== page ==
I always say, "New computer gets the latest and greatest Windows." XP PRO SP3 on my laptop (INTEL CORE DUO 2GB DDR2) and VISTA ULTIMATE SP2 on my desktop (INTEL Q6700 4GB DDR2). Goddamned kids! Get off my lawn!

richard.bennett
richard.bennett

If this is an accurate snapshot of the market, Microsoft is in TROUBLE! I would hate to have my board of directors see the expected reception of one of my "Most innovative" product launches look like this survey! For my industry, Education, we spend tax dollars and we are normally a year or more behind. Moving to Windows 8 would require a major shift in how business uses computers before we would move in that direction. If industry uses it, we will teach it and use it but until then Windows 7 is our best choice.

chdchan
chdchan

So far I've seen an inclination to play things only.

CharlieSpencer
CharlieSpencer

Gotta get those outsourced help desks up to speed. Only 15% of XP shops. If you haven't moved to W7 by now, you sure aren't going to W8.

DurbanDon
DurbanDon

I have 4 computers running XP. Suport will end in 2 years. I am a retired person with limited money. I shall take advantage of the low cost to convert my 2 desktops to Win 8. The other 2 I shall only use off line in the future. I shall learn to use Win 8 without a touch screen.

sightsandsounds
sightsandsounds

There are going to be alot of nice LCD LED monitors junked soon, Im planning to check in for a really great price on a Fantastic Monitor. One I visit will call me when a nice one comes in.This will be just like Recently, you could find a really nice TV with DVD player for $20.The Problem is there will be So MANY LCD screens that fill the Landfills with TOXIC waste.

Trentski
Trentski

It feels old when I goto work and use Windows 7, supporting clients with XP feels ancient, I upgraded my old PC at home for 14.95 It will probably be at least 6 months before I get Windows 8 on my work computer

xangpow
xangpow

I find it funny that 50% of the people that have Vista plan to go to W8 but only 15% of people that have XP or earlier will be going to W8. (is someone still using 98, 95, or *gasp* ME?) It is also interesting that India, China, and Southeast Asia plans on getting W8, yet Europe and the US have no plans.

Dereckonline
Dereckonline

Interesting the results by region. Who will be the experts? Sounds like strategic investment to me.

daniel.vinet
daniel.vinet

Hi everyone. I think Microsoft was so focused on tablets to strike down iPad and Android, that they almost forgot there is a whole PC market out there. You know, the ones who used Windows for decades now!! Yes it's cute and fast, but it's not functionnal!!! Most of the professional in the industry don't see this OS coming in the offices. Why? Just think about it, do you see a secretary working half on a mouse, half on touch screen, if touche screen there is. We already have many tendinitis out there only with a mouse. What do you think it's going to be with a touch screen? It seams like Microsoft thought about good looking, not functionality. They should have let us choose what we need, not decide for us! The first thing I did when I tried Win 8, I downloaded a start menu from StarDock, it's free and at least, it gives you back the feeling of Win 7. Daniel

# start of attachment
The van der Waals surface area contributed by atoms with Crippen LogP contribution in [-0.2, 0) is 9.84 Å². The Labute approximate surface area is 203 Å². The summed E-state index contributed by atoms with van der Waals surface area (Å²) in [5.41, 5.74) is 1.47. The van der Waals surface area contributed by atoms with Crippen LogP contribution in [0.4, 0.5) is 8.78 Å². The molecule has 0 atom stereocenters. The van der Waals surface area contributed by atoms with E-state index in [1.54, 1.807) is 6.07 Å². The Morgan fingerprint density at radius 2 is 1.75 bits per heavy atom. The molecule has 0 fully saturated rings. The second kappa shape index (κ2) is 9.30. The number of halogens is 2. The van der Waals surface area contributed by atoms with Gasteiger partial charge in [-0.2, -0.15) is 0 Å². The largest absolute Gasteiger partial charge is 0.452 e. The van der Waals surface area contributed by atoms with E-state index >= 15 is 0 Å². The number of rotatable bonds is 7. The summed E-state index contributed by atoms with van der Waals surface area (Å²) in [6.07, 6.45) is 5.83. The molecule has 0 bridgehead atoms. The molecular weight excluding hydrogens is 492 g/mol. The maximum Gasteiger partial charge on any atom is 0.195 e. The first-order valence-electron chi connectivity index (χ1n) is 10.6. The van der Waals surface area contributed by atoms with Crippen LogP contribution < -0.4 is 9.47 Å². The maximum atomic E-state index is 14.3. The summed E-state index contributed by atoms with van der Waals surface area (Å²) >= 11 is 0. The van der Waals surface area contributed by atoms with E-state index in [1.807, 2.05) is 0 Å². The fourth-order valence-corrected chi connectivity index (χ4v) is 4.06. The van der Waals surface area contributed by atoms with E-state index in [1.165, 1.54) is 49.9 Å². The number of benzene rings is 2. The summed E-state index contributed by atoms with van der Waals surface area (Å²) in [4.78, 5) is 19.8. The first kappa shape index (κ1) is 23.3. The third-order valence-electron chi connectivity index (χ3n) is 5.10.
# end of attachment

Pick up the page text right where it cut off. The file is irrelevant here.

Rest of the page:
Dr_Zinj
Dr_Zinj

Why spend the money when it doesn't do anything for you?

nomad_tech
nomad_tech

Healthcare IT is realatively behind the curve taking advantage of the latest operating systems. We are starting to move from XP to Win7 only because Microsoft is sunsetting the operating system.

trashmail
trashmail

Why would I? 95% of my usage is Office and browsers, and the remainder is utilities that mostly deal with th shortcomings of Win7. Even if Win8 removed the nuisances, what possible benefit might I reap from a costly, complex, and risky upgrade. While this upgrade (sic) will NOT be installed by 75% of the users (surveyed), alternates and alternate means of computing will continue replacing classical Windows machines. I don't predict the demise or failure of Microsoft (and lack creds for doing so!), but wonder how this dynamic will affect the balance of Win/OSX sales of new machines? The replacement market for older XP/Vista/Win7 machines seems better for Macs than for PCs, at least in the home sphere. In the enterprise world, not so much, but then, their huge investments in interlocking pieces of complex systems seem to speak more to stasis than change. Win8 is simply not compelling in either sphere, at least it seems so to me.